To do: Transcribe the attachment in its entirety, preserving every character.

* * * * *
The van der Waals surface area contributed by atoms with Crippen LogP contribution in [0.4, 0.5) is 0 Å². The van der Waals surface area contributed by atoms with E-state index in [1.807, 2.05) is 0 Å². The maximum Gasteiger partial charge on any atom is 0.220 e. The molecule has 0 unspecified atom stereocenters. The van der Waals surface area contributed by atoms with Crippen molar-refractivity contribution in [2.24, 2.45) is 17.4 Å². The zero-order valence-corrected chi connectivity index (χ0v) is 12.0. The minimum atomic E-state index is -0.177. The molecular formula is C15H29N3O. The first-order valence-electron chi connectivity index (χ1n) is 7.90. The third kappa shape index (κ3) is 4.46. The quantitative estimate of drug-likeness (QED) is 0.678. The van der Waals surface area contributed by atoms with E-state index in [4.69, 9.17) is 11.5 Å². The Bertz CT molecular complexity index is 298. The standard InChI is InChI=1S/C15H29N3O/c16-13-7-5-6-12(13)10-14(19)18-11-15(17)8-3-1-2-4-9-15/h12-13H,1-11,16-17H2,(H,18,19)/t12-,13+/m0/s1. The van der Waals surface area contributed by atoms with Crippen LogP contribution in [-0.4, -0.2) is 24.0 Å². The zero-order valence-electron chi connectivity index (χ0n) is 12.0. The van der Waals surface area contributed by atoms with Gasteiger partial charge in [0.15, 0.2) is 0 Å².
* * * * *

The van der Waals surface area contributed by atoms with Crippen LogP contribution in [0.4, 0.5) is 0 Å². The van der Waals surface area contributed by atoms with E-state index in [1.807, 2.05) is 0 Å². The maximum Gasteiger partial charge on any atom is 0.220 e. The molecule has 0 unspecified atom stereocenters. The van der Waals surface area contributed by atoms with Crippen molar-refractivity contribution in [2.24, 2.45) is 17.4 Å². The zero-order valence-corrected chi connectivity index (χ0v) is 12.0. The minimum atomic E-state index is -0.177. The molecular formula is C15H29N3O. The first-order valence-electron chi connectivity index (χ1n) is 7.90. The third kappa shape index (κ3) is 4.46. The quantitative estimate of drug-likeness (QED) is 0.678. The van der Waals surface area contributed by atoms with E-state index in [4.69, 9.17) is 11.5 Å². The Bertz CT molecular complexity index is 298. The standard InChI is InChI=1S/C15H29N3O/c16-13-7-5-6-12(13)10-14(19)18-11-15(17)8-3-1-2-4-9-15/h12-13H,1-11,16-17H2,(H,18,19)/t12-,13+/m0/s1. The van der Waals surface area contributed by atoms with Crippen LogP contribution in [-0.4, -0.2) is 24.0 Å². The zero-order valence-electron chi connectivity index (χ0n) is 12.0. The van der Waals surface area contributed by atoms with Gasteiger partial charge in [0.15, 0.2) is 0 Å².